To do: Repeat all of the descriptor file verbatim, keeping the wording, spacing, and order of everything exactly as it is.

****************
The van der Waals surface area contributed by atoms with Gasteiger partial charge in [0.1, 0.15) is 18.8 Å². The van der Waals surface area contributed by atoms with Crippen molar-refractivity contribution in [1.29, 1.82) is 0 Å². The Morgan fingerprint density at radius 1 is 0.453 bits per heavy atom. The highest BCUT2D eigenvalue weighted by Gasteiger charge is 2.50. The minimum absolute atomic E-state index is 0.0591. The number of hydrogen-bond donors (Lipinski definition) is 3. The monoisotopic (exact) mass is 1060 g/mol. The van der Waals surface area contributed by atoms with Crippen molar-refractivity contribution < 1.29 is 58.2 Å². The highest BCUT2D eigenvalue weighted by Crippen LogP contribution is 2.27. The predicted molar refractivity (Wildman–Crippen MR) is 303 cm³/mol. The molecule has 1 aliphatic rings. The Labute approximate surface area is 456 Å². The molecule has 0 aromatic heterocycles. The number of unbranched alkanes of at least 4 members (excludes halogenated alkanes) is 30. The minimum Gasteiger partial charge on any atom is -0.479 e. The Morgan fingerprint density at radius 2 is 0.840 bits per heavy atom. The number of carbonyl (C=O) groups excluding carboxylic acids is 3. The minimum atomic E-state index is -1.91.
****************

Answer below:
The van der Waals surface area contributed by atoms with Gasteiger partial charge in [0.1, 0.15) is 18.8 Å². The van der Waals surface area contributed by atoms with Crippen molar-refractivity contribution in [1.29, 1.82) is 0 Å². The Morgan fingerprint density at radius 1 is 0.453 bits per heavy atom. The highest BCUT2D eigenvalue weighted by Gasteiger charge is 2.50. The minimum absolute atomic E-state index is 0.0591. The number of hydrogen-bond donors (Lipinski definition) is 3. The monoisotopic (exact) mass is 1060 g/mol. The van der Waals surface area contributed by atoms with Crippen molar-refractivity contribution < 1.29 is 58.2 Å². The highest BCUT2D eigenvalue weighted by Crippen LogP contribution is 2.27. The predicted molar refractivity (Wildman–Crippen MR) is 303 cm³/mol. The molecule has 1 aliphatic rings. The Labute approximate surface area is 456 Å². The molecule has 0 aromatic heterocycles. The number of unbranched alkanes of at least 4 members (excludes halogenated alkanes) is 30. The minimum Gasteiger partial charge on any atom is -0.479 e. The Morgan fingerprint density at radius 2 is 0.840 bits per heavy atom. The number of carbonyl (C=O) groups excluding carboxylic acids is 3. The minimum atomic E-state index is -1.91.